The last fiscal year was an active one as we pursued efforts to expand diversity, equity, and inclusion (DEI) on campus. Colgate was able to expand the size of the Board of Trustees in order to diversify its membership in a timelier fashion; this work was done in concert with the newly created ad hoc board DEI Committee. On campus, we consolidated the offices of Equity and Diversity, EEOAC, Title IX, and the vice president for equity and inclusion to improve operations and access to faculty and staff members and students — and we welcomed Renee Madison, our new vice president for equity and inclusion, who engaged in a listening tour to build relationships in service of infusing DEI values across the campus.

Great institutions plan for long periods of time, and they remain willing to — step-by-step — reach their chosen ends.

President Brian W. Casey

II. Strengthening the University’s Academic Enterprise

Launching New Multidisciplinary Academic Initiatives

In anticipation of groundbreaking for the Benton Center for Creativity and Innovation, held in September of this year, the University spent 2021–22 engaged in a construction-documents design phase. This building, which will provide a new home for two of the fastest-growing academic programs on campus — computer science and film and media studies — forms the anchor of the new Middle Campus. Utilities relocation for this intentional bridge between upper and lower campuses began in June 2022 and continued into early fall to prepare the site. 

All of this activity took place concurrently with renovations to create the Robert H.N. Ho Mind, Brain, and Behavior Center at Olin Hall. Olin Hall will be expanded to house the Ho Center, and the entire building — Colgate’s largest academic building — will be fully renovated to meet the needs of modern science. 

As we look forward to the creation of new facilities, we also anticipate the launch of new programmatic efforts. In 2021–22, a faculty working group completed a framework document for a public affairs and policy research initiative, detailing plans for a data center, a policy research fund to support student and faculty research, and outward-facing programs to amplify policy issues on campus. This document has been shared with the Board of Trustees and with faculty members, and a call was made to the faculty for proposals in an initial round of policy research, a pilot program supported by the Office of the Provost and Dean of the Faculty.

III. Enriching the Student Experience

Residential and Social Life

The Third-Century Plan touches every part of campus, including aspects of the mission that take place outside classrooms and labs. Advancing both the physical and programmatic development of Upper Campus and the Residential Commons System, Colgate carried on with long-term plans for a fifth Residential Commons to replace both Gate House and 113 Broad Street. 

The University secured a $10 million gift from trustee emeritus Robert Fox ’59, GP’23,’25 to build Fox Hall, the first residence hall of the fifth Residential Commons. Infrastructure planning continues with Robert A.M. Stern architects, as does refining of fifth Residential Commons plans, with modifications to the original four Residential Commons.

Turning to Lower Campus, we considered first steps to significantly improve housing and social spaces for juniors and seniors throughout many years.

Strengthening Colgate’s Division I Athletics Program

Reid Athletics Center — designed and built in another era, when the University was half its current size — is on its way to a transformative renovation. The University completed conceptual designs that reimagine the center, and we secured a lead gift for the renovation from Chase ’76 and Wendy Carey P’12,’13 and their children, Steve ’12 and Tara ’13. Next steps for the year ahead include initiating schematic designs for Reid, then transitioning into design development while fundraising continues.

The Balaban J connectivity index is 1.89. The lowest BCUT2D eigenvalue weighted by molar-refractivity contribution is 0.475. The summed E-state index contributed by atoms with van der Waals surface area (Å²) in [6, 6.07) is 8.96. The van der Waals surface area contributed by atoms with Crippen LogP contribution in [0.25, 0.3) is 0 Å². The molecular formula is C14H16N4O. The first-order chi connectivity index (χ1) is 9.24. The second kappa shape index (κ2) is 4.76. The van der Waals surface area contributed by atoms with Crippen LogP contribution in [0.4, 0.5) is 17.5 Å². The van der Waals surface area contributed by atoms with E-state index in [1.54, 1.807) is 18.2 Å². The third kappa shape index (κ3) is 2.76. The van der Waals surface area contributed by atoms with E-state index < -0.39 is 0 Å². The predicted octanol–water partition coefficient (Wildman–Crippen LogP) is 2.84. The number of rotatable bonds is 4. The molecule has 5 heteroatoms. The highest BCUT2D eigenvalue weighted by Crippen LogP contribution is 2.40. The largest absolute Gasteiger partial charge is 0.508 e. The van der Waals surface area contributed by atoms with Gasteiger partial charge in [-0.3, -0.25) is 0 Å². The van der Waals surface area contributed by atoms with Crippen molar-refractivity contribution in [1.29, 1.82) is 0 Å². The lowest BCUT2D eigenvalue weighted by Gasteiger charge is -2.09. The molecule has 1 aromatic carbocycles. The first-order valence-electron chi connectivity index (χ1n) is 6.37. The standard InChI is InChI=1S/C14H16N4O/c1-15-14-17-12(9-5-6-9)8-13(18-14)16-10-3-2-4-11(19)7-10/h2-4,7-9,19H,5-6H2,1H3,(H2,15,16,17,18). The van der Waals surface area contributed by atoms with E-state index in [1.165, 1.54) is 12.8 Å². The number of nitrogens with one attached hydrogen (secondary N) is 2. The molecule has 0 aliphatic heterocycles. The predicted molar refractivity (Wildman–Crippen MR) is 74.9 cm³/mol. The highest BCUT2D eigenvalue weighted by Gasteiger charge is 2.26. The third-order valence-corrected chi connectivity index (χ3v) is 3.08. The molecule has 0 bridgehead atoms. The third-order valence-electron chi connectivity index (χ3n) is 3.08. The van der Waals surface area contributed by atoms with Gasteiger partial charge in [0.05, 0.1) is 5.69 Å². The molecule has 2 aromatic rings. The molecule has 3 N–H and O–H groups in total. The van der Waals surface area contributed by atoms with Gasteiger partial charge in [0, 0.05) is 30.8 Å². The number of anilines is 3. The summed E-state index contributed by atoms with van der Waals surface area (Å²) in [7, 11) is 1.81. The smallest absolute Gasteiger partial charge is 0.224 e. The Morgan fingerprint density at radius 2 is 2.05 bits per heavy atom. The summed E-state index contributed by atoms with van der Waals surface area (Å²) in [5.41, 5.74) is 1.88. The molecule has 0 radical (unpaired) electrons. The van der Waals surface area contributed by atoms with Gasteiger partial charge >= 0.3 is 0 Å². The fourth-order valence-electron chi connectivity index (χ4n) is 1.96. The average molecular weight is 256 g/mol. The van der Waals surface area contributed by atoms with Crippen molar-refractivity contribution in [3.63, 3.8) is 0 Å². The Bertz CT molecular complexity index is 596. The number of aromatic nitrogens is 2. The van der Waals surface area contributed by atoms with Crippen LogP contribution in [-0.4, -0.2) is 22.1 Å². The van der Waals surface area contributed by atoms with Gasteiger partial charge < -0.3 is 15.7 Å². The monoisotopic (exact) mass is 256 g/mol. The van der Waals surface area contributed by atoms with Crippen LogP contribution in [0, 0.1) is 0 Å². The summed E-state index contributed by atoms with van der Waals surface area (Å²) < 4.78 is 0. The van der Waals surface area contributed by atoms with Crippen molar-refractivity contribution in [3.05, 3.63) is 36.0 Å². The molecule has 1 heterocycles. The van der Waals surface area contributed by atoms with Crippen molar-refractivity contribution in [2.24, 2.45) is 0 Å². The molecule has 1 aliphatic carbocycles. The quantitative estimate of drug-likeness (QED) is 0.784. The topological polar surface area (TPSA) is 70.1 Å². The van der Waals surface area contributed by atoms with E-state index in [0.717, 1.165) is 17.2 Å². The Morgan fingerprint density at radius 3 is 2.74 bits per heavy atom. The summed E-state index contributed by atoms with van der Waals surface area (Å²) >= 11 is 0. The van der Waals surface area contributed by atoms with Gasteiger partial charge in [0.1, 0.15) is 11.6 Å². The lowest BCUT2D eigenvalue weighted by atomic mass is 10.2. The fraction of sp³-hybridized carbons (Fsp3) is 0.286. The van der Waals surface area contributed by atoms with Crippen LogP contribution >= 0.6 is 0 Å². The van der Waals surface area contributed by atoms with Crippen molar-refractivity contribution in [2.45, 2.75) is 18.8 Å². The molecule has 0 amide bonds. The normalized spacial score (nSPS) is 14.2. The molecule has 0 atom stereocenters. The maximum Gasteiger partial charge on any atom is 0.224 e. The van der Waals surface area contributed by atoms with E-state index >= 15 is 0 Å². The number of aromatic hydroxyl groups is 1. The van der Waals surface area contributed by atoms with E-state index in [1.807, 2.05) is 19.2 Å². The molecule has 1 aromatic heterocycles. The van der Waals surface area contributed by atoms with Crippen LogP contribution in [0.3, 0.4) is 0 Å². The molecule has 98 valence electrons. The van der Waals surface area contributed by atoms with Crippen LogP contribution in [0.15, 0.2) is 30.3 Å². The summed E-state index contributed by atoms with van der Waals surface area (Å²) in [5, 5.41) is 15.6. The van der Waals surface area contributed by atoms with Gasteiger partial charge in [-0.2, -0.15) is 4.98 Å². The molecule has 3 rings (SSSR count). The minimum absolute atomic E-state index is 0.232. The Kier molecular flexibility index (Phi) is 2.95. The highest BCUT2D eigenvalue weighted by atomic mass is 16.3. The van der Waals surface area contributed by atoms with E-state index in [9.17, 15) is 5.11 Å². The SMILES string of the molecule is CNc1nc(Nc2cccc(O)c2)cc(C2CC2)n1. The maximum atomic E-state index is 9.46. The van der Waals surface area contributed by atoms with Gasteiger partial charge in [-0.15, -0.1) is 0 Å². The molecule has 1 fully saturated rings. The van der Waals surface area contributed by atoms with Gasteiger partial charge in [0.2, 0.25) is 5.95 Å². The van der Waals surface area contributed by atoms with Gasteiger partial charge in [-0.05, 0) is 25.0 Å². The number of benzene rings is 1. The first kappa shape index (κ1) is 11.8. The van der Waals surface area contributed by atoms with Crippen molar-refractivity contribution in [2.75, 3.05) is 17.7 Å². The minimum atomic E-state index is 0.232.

To further the excellence available to our student-athletes, Colgate also completed an assessment of its entire Division I program, and the year ahead will see continued refining of the Third-Century Athletics Plan

IV. Improving the Campus and Its Environs

Colgate’s energy on campus has been mirrored in its pursuit of projects that benefit the Hamilton community. During the last year, Colgate constructed and sold more than 20 homes in the Chenango Hill subdivision, adjoining the Five Trees development, addressing the Third-Century Plan assertion that Colgate needs to develop a variety of housing stock options that are affordable for faculty and staff members from across salary ranges. We also pursued further renovations at the Chenango Nursery School, investing in the families who call Hamilton home.

Renovations to Seven Oaks Clubhouse and Golf Course were completed in summer 2022, as were renovations to Hotel One75 (formerly the Wendt University Inn), with the hotel open to receive guests as of mid-August. Meanwhile, University representatives met regularly with the village of Hamilton Planning Board throughout the year to share concept drawings for 18–22 Utica development, and we are pursuing next steps to add to the overall housing inventory in the village, including 39 apartments in this location.

Colgate’s commitment to stewarding campus and its environs is of mutual benefit to the University and the surrounding community. It is yet another point of connection between the institution and its locale. To that end, in 2021–22, Colgate signed the Second Nature Climate Commitment, approved a plan to continue to reduce greenhouse gas emissions on campus, and took first steps to plan for resilience in preparation for a changing climate. We continued to fund sustainability projects through the Green Revolving Loan Fund, which seeds savings, derived from past projects, into new efforts to reduce Colgate’s environmental impact.

As Middle Campus has taken shape, moving from planning documents to design phase to physical structures, we have received preliminary sketches/designs and plans to manage water flow of the ravine, which leads to Taylor Lake and the floodplain in Lower Campus. And, as Colgate Magazine readers will know from our spring 2022 issue, the University is making historic efforts to restore both Willow Path and Oak Drive — extending these iconic allées to achieve the vision of their original designers.

In Conclusion 

This is our Third-Century vision, following 12 months of determined action. It reflects the work of faculty and staff members, students, alumni, parents, and friends. It has relied on endowment income, leadership philanthropy, and thousands of gifts to the Colgate Fund. True to the Plan itself, the efforts and resources we extended in the 2021–22 academic year will continue as our legacy for generations to come. And this is just the beginning.